It’s hard to believe that batteries are such a fundamental part of portable technology yet so little has changed in their implementation and design. With a typical smartphone battery barely scraping a day of moderate use, are there any impending technologies that could change the way these primitive peripherals work?
Batteries are one of the worst parts of a smartphone; they start losing capacity as soon as you purchase them and always seem to die at the worst possible moments. Expert Reviews compiled a battery test last year, taking 60 smartphones and subjecting them to endless video playback. The average battery life ranged from a dire 4 hours 52 minutes to a respectable 20 hours 1 minute. What the results of the test clearly showed is that most phones don’t last over 12 hours, meaning a day of heavy usage is enough to drain them completely.
With this in mind, it’s clear that battery technology still has a long way to go. The current solution of simply increasing the size and capacity of the installed battery is old and primitive. Sure it works, but you also sacrifice size and weight to get those precious extra hours. Some phones have managed to find a decent balance, such as the OnePlus One which has a whopping 3,1oomAh, but the average consumer prioritises areas such as aesthetics and weight just as much as battery life. If there was ever a better time for a radical battery technology overhaul, it would be now.
Power for change
Battery technology has been moving incredibly slow this past decade, with little if any improvements. They still use the same materials as they did all those years ago. Lithium-ion was our last great breakthrough and the process differs very little from the Alkali batteries which preceded it. Consisting of graphite anodes which are given an electrical charge, the lithium is found in the electrolytes but not in the anodes themselves. It just so happens that these anodes get damaged over time, meaning that the stated maximum capacity starts to decrease the moment you purchase your device. This isn’t the con of the century but rather a prime example of the primitive technology we are dealing with here.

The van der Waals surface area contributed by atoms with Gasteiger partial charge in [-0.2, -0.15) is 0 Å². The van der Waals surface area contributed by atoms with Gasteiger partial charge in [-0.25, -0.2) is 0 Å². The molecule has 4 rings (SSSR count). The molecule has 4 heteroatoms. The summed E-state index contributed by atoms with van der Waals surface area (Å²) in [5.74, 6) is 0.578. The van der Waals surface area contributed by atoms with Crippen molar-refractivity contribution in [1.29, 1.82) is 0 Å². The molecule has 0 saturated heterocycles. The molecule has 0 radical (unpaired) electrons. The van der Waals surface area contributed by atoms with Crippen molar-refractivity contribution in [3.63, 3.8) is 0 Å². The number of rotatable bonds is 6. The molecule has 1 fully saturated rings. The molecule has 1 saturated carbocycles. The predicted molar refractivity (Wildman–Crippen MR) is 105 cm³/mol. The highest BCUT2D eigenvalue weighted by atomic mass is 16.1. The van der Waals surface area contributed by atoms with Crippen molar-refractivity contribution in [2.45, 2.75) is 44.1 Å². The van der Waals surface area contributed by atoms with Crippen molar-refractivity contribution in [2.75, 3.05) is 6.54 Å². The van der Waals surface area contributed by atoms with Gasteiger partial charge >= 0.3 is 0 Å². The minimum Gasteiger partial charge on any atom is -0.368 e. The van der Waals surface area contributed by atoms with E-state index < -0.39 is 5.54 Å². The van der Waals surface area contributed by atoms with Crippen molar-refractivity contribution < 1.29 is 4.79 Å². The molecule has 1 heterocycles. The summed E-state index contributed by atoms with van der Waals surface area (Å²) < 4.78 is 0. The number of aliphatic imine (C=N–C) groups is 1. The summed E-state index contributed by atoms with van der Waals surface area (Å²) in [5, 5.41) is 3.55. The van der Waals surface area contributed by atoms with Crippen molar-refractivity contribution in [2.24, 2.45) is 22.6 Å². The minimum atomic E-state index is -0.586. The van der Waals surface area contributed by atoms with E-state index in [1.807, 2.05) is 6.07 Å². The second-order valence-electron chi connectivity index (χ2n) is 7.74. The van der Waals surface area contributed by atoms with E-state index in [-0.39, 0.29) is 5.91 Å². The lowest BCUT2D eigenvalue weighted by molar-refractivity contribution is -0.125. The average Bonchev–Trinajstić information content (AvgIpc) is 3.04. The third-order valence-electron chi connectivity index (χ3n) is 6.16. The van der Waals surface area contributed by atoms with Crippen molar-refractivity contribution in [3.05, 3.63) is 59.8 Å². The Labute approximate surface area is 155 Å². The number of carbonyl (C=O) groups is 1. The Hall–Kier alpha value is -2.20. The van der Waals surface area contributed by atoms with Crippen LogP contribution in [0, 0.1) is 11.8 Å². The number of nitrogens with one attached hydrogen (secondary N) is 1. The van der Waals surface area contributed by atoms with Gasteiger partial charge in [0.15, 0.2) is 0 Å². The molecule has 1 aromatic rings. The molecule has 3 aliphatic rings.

You may think it’s as easy as replacing the material for something else, but there are many variables that it needs to satisfy before we can consider it as a viable alternative. How safe is it? How many charges can it stand? What sort of density (capacity) can the material withstand? Then there’s the other glaring issue with current batteries: charging time. For some devices, it takes almost as long as it does for the battery to deplete, which is less than ideal. In a world where time defines everything we do, it would be nice to have them charge a little bit faster than they currently do.
Energise the market
While the above sounds pretty bleak, you’ll be pleased to know that we’ve made bigger jumps in the last few years than we have in decades. It’s fair to say that the majority of the technology isn’t round the corner but we can expect some changes to how we use our smartphones in the coming years. The idea of electrical energy has become much more embedded in modern society, with huge companies spearheading research into the technology.